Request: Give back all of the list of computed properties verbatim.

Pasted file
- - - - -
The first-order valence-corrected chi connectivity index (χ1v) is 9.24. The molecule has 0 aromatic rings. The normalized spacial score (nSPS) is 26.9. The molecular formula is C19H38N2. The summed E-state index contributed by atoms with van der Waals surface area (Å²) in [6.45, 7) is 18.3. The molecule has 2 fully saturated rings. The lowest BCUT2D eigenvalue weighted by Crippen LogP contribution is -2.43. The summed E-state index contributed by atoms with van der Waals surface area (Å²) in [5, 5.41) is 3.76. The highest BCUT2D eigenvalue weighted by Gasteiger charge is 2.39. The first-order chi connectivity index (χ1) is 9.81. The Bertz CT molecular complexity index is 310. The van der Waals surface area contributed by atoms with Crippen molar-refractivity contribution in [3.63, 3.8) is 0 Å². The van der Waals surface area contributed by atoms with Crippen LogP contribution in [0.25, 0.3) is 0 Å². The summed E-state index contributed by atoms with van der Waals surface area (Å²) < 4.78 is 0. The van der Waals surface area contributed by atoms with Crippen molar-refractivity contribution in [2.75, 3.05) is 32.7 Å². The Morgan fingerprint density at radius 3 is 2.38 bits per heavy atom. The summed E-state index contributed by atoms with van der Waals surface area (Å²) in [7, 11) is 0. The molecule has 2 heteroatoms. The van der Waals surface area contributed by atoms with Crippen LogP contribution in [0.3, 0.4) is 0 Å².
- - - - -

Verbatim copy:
The first-order valence-corrected chi connectivity index (χ1v) is 9.24. The molecule has 0 aromatic rings. The normalized spacial score (nSPS) is 26.9. The molecular formula is C19H38N2. The summed E-state index contributed by atoms with van der Waals surface area (Å²) in [6.45, 7) is 18.3. The molecule has 2 fully saturated rings. The lowest BCUT2D eigenvalue weighted by Crippen LogP contribution is -2.43. The summed E-state index contributed by atoms with van der Waals surface area (Å²) in [5, 5.41) is 3.76. The highest BCUT2D eigenvalue weighted by Gasteiger charge is 2.39. The first-order chi connectivity index (χ1) is 9.81. The Bertz CT molecular complexity index is 310. The van der Waals surface area contributed by atoms with Crippen molar-refractivity contribution in [3.63, 3.8) is 0 Å². The van der Waals surface area contributed by atoms with Crippen LogP contribution in [0.25, 0.3) is 0 Å². The summed E-state index contributed by atoms with van der Waals surface area (Å²) < 4.78 is 0. The van der Waals surface area contributed by atoms with Crippen molar-refractivity contribution in [2.75, 3.05) is 32.7 Å². The Morgan fingerprint density at radius 3 is 2.38 bits per heavy atom. The summed E-state index contributed by atoms with van der Waals surface area (Å²) in [7, 11) is 0. The molecule has 2 heteroatoms. The van der Waals surface area contributed by atoms with Crippen LogP contribution in [0.3, 0.4) is 0 Å².